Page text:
For example, House Democrats will be able to squash a concealed carry reciprocity bill that passed the chamber in the previous Congress but now has to be re-introduced to lawmakers. The bill, which would have allowed people with state-issued concealed carry licenses to conceal a handgun in any other state that has the same law, was co-authored by over 40 Republicans and heavily backed by the NRA.

"Sometimes there's a big victory in not losing something, and for gun control activists not losing on concealed carry was a huge win," Winkler said.

In fact, despite controlling all three branches of government, Republicans have been largely ineffective in passing significant protections for Second Amendment gun rights. The Trump administration's policy stance has mostly been to repeal the firearms regulations put into place by former President Barack Obama.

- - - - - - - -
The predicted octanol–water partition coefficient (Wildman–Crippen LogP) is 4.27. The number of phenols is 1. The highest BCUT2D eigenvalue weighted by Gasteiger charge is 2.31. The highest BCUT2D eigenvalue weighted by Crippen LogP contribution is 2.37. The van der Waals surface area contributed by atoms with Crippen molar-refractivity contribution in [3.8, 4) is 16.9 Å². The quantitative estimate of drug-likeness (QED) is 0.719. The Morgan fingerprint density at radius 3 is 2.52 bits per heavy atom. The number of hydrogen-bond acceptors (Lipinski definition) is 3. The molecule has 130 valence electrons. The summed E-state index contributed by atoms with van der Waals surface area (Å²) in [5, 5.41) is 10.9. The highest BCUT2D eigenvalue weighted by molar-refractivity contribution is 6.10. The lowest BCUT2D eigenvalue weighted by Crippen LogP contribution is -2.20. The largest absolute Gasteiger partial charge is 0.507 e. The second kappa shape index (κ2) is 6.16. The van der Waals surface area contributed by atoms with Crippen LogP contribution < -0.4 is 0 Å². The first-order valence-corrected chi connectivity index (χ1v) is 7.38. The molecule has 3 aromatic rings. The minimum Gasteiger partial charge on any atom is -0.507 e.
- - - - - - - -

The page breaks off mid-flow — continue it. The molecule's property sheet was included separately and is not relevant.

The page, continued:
In 2018, the most high-profile piece of gun legislation was Donald Trump's December ban on bump stocks—an executive order that "disappointed" the NRA. The device makes it easier to fire rounds from a semi-automatic weapon. The gunman responsible for killing 58 people at a concert in 2017, the deadliest mass shooting in history, used bump stocks during the attack.

"When Donald Trump won the NRA was salivating," Winkler said. The pro-gun group donated over $30 million to the Trump campaign in 2016, spending more than it ever has on the election. "They thought they were going to get serious legislation passed. But the NRA is going to end the first half of Trump's term with the only thing adopted was a ban on bump stock," he added.

But the 2018 midterm elections, in particular, showed that the NRA is "not as strong as we thought it was," Webster said. "On the flip side, the advocacy for stronger gun reform laws is stronger than it used to be."